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Strongest argument for atheism?

Started by yodachoda, December 24, 2011, 04:16:27 AM

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Asmodean

Quote from: yodachoda on December 30, 2011, 02:16:17 AM
So this question, "strongest argument for atheism?" is directed toward people who started off assuming God exists before becoming an atheist. 
No-one is born theist, but I can see how after believing something for a long time, it can be difficult to "break the habit".

I imagine if I was asked to accept that the Earth wasn't round, I'd demand proof... Turning one's world view upside-down should not be done on trust alone, those be my two ears.
Quote from: Ecurb Noselrub on July 25, 2013, 08:18:52 PM
In Asmo's grey lump,
wrath and dark clouds gather force.
Luxembourg trembles.

Crocoduck

I listened to a pretty good podcast this afternoon that dealt with a lot of what we have been talking about in this thread. It was an interview with Eugenie Scott, executive director of the National Center for Science Education. It's on the For Good Reason site and the show is produced in association with the James Randi Educational Foundation.


http://www.forgoodreason.org/eugenie_scott_evolution_skepticism_and_atheism
As we all know, the miracle of fishes and loaves is only scientifically explainable through the medium of casseroles
Dobermonster
However some of the jumped up jackasses do need a damn good kicking. Not that they will respond to the kicking but just to show they can be kicked
Some dude in a Tank

yodachoda

Quote from: Asmodean on December 30, 2011, 02:29:39 AM
Quote from: yodachoda on December 30, 2011, 02:16:17 AM
So this question, "strongest argument for atheism?" is directed toward people who started off assuming God exists before becoming an atheist.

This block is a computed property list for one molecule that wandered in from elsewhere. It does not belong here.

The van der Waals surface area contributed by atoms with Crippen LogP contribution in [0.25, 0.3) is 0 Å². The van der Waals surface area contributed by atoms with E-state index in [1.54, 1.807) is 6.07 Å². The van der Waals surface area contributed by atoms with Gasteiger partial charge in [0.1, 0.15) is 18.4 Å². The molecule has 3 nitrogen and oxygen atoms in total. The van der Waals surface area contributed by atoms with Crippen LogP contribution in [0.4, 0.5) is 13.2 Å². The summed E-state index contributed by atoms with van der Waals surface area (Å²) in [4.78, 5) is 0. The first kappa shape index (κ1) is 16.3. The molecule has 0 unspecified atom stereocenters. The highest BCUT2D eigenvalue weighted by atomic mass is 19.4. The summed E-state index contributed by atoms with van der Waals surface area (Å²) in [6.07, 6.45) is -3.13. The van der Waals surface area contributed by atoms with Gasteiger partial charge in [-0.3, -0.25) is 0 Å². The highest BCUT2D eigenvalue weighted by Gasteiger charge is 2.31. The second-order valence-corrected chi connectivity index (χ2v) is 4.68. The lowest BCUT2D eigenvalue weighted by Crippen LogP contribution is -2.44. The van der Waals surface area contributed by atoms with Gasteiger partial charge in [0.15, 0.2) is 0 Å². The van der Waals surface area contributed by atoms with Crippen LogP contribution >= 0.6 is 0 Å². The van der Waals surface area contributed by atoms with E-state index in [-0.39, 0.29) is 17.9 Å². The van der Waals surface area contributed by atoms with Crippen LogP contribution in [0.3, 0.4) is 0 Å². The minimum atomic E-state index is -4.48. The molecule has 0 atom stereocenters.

No-one is born theist, but I can see how after believing something for a long time, it can be difficult to "break the habit".

I imagine if I was asked to accept that the Earth wasn't round, I'd demand proof... Turning one's world view upside-down should not be done on trust alone, those be my two ears.

I think I was basically "born theist".  Not literally, but I was taught theism and biblical stories during sunday school from such an early age that I don't even remember a time when I was a kid when I doubted God exists. 

Crocoduck

Quote from: yodachoda on December 30, 2011, 02:58:06 AM
Quote from: Asmodean on December 30, 2011, 02:29:39 AM
Quote from: yodachoda on December 30, 2011, 02:16:17 AM
So this question, "strongest argument for atheism?" is directed toward people who started off assuming God exists before becoming an atheist. 
No-one is born theist, but I can see how after believing something for a long time, it can be difficult to "break the habit".

I imagine if I was asked to accept that the Earth wasn't round, I'd demand proof... Turning one's world view upside-down should not be done on trust alone, those be my two ears.

I think I was basically "born theist".  Not literally, but I was taught theism and biblical stories during sunday school from such an early age that I don't even remember a time when I was a kid when I doubted God exists. 
My mother used to brag that I when to church 3 days after she brought me home from the hospital.
As we all know, the miracle of fishes and loaves is only scientifically explainable through the medium of casseroles
Dobermonster
However some of the jumped up jackasses do need a damn good kicking. Not that they will respond to the kicking but just to show they can be kicked
Some dude in a Tank

Asmodean

Quote from: Crocoduck on December 30, 2011, 03:22:01 AM